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A call for composers: Allentown Symphony seeking submissions for new music concert

Miller Symphony Hall
Jay Bradley
Miller Symphony Hall in Allentown

ALLENTOWN, Pa. - Does the new year have you feeling your inner Mozart?

Allentown Symphony Orchestra is on the hunt for new composers to feature this spring.

The symphony is asking composers in the Lehigh Valley and surrounding area to submit works for string quartet or any combination of traditional string quartet instruments.

The deadline is Feb. 6. Scores can be submitted here.

  • Submissions are open for the Allentown Symphony's New Music Chamber Concert
  • Submissions from Lehigh Valley and surrounding area composers for string quartet or any combination of traditional string quartet instruments will be considered
  • The concert is set for March 28, with a score submission deadline of Feb. 6

The second New Music Chamber Concert is set for March 28 at the Miller Symphony Hall.

Preference will be given to composers who can attend rehearsals and the concert.

The program for the concert will be curated and selected from among the submissions by Allentown Symphony Orchestra Composer in Residence Chris Rogerson.

Composer Consortium

The contest is part of the orchestra's Composer Consortium — an effort to support developing composers with reading sessions, collaborations and events like the new music concert.

The first concert in the series took place in October in the Rodale Community Room at Miller Symphony Hall in Allentown.

It featured compositions written by consortium members Dr. Scott Watson and Pete Deshler, students Ryan Anderson and Amal Shokr, and area composers Pierre Bohemond, Charles Peck and Ava Bloomfield, with additional pieces by Chris Rogerson, Aaron Kernis, and Jennifer Higdon.

Silagh White, director of education for Allentown Symphony, said it's a great opportunity for composers to have a back-and-forth discussion with professional musicians to help grow their writing.

"They're realizing the wonderful opportunity of having Allentown Symphony players play their pieces," White said.

"As a creator, to have somebody encourage you to do something instead of talking about it — that's big, right?"
Silagh White, director of education with Allentown Symphony

"What's really cool is listening to the musicians respond because the composers come to rehearsal. And so if they have any questions about the part, the composer is right there to answer it and [the composers'] minds are blown by the opportunity to have a part talk back to them."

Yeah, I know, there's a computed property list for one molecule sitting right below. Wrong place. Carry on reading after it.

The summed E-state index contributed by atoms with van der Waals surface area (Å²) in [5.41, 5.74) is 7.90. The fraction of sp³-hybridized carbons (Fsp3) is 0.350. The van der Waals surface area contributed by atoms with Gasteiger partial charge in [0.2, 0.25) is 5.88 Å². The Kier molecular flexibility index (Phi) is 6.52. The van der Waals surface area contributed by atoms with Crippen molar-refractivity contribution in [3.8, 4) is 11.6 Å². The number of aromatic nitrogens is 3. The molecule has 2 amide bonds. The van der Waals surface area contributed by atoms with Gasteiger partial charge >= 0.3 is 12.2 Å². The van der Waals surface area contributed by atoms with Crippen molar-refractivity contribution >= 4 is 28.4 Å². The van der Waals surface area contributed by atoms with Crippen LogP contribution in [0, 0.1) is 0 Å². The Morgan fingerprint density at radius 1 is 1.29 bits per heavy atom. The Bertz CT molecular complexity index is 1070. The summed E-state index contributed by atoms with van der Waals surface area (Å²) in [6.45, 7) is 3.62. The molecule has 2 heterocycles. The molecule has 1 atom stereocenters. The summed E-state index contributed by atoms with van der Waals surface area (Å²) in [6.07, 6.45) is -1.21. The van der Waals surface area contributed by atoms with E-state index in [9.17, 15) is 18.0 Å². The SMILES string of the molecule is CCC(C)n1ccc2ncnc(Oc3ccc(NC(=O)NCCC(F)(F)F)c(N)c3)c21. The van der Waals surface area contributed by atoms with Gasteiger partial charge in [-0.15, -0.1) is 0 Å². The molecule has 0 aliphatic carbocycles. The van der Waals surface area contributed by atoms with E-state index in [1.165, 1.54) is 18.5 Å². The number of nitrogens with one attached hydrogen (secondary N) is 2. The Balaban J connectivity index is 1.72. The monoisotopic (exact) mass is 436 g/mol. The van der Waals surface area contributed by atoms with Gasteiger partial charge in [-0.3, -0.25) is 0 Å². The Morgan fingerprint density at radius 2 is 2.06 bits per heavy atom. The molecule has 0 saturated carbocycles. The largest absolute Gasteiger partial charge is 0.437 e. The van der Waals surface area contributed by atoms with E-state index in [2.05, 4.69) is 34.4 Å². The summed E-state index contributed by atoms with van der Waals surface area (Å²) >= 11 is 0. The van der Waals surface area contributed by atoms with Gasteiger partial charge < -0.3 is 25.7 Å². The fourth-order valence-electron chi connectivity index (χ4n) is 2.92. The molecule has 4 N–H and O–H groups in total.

Interaction is key

White said the idea for the Composers Consortium came from symphony Music Director Diane Wittry, with efforts having begun just before the coronavirus pandemic began.

White said she hopes such programs can help build an appetite for new orchestral works and urged composers to submit one even if they don't feel experienced enough.

"As a creator, to have somebody encourage you to do something instead of talking about it — that's big, right?" White said.

She said that a submission will allow the orchestra to stay in contact with applicants to alert them of future opportunities for composers.

"We're building this really lovely supportive group of composers," White said. "There's an opportunity for composers to be able to work with musicians directly and musicians to be able to say, 'All right, this is what I would advise, is this what do you really want this melody to say, or how do you want this arc to work?'"

The initiative interacts with musicians and composers at local schools and colleges as well as composers in the community.

Composers: 'Feeback invaluable'

Ava Bloomfield, a recent graduate from Lehigh Valley Charter High School for the Arts, was a featured composer in the October concert.

She said the consortium's events such as this and the live reading sessions are great opportunities.

"The coolest thing is not just being able to hear them play it, but also being able to hear what they have to say about it," Bloomfield said. "So the amount of feedback that I've gotten has just really built up my confidence because they're able to tell me so many things about their instrument in particular."

Bloomfield said the Allentown Symphony and having opportunities to learn and make connections there have been big parts of getting her where she is right now as she grows her piano studio and takes online classes from Berklee College of Music in Boston.

"It's such a nice thing to be able to have this kind of thing in our area because you know, usually for this you'd have to go to Philly or New York or something," said Pete Deshler, a Lehigh Valley composer, music educator and consortium member who also was featured in the October concert.

"That kind of feedback is really invaluable because it's difficult sometimes to get people together to play your music for you."

He said he appreciated the opportunities to interact with leading professional composers and get to see how pieces develop after feedback.